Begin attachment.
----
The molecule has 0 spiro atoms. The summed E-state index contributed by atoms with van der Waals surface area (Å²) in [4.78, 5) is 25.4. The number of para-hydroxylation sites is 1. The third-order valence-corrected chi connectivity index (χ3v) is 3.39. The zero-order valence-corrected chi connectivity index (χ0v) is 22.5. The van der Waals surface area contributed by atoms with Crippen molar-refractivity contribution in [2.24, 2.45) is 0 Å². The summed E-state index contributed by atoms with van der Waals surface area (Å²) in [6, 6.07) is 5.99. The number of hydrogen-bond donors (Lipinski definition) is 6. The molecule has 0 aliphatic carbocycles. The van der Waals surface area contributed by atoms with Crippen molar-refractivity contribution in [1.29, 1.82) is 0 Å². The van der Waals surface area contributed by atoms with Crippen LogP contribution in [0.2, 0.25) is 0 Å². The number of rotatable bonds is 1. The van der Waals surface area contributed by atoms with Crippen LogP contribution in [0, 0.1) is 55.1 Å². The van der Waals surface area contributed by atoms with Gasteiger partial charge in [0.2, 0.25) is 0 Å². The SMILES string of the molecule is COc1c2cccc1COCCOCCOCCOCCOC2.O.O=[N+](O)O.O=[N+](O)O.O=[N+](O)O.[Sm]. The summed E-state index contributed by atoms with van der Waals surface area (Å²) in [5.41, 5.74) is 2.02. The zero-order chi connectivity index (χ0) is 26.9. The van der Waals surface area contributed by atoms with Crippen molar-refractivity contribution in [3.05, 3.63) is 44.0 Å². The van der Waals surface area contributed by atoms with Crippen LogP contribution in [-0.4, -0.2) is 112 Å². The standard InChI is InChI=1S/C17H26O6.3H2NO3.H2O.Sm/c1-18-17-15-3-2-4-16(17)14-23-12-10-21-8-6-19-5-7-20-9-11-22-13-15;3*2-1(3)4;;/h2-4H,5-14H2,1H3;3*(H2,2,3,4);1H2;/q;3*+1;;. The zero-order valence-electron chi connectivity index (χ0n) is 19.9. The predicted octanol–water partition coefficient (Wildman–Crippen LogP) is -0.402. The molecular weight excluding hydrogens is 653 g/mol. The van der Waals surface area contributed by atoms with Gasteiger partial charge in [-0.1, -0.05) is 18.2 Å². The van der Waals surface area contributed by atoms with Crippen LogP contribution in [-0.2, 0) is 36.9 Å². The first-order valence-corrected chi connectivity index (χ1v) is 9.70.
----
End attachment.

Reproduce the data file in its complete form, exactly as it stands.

The molecule has 0 spiro atoms. The summed E-state index contributed by atoms with van der Waals surface area (Å²) in [4.78, 5) is 25.4. The number of para-hydroxylation sites is 1. The third-order valence-corrected chi connectivity index (χ3v) is 3.39. The zero-order valence-corrected chi connectivity index (χ0v) is 22.5. The van der Waals surface area contributed by atoms with Crippen molar-refractivity contribution in [2.24, 2.45) is 0 Å². The summed E-state index contributed by atoms with van der Waals surface area (Å²) in [6, 6.07) is 5.99. The number of hydrogen-bond donors (Lipinski definition) is 6. The molecule has 0 aliphatic carbocycles. The van der Waals surface area contributed by atoms with Crippen molar-refractivity contribution in [1.29, 1.82) is 0 Å². The van der Waals surface area contributed by atoms with Crippen LogP contribution in [0.2, 0.25) is 0 Å². The number of rotatable bonds is 1. The van der Waals surface area contributed by atoms with Crippen LogP contribution in [0, 0.1) is 55.1 Å². The van der Waals surface area contributed by atoms with Gasteiger partial charge in [0.2, 0.25) is 0 Å². The SMILES string of the molecule is COc1c2cccc1COCCOCCOCCOCCOC2.O.O=[N+](O)O.O=[N+](O)O.O=[N+](O)O.[Sm]. The summed E-state index contributed by atoms with van der Waals surface area (Å²) in [5.41, 5.74) is 2.02. The zero-order chi connectivity index (χ0) is 26.9. The van der Waals surface area contributed by atoms with Crippen molar-refractivity contribution in [3.05, 3.63) is 44.0 Å². The van der Waals surface area contributed by atoms with Crippen LogP contribution in [-0.4, -0.2) is 112 Å². The standard InChI is InChI=1S/C17H26O6.3H2NO3.H2O.Sm/c1-18-17-15-3-2-4-16(17)14-23-12-10-21-8-6-19-5-7-20-9-11-22-13-15;3*2-1(3)4;;/h2-4H,5-14H2,1H3;3*(H2,2,3,4);1H2;/q;3*+1;;. The zero-order valence-electron chi connectivity index (χ0n) is 19.9. The predicted octanol–water partition coefficient (Wildman–Crippen LogP) is -0.402. The molecular weight excluding hydrogens is 653 g/mol. The van der Waals surface area contributed by atoms with Gasteiger partial charge in [-0.1, -0.05) is 18.2 Å². The van der Waals surface area contributed by atoms with Crippen LogP contribution in [-0.2, 0) is 36.9 Å². The first-order valence-corrected chi connectivity index (χ1v) is 9.70.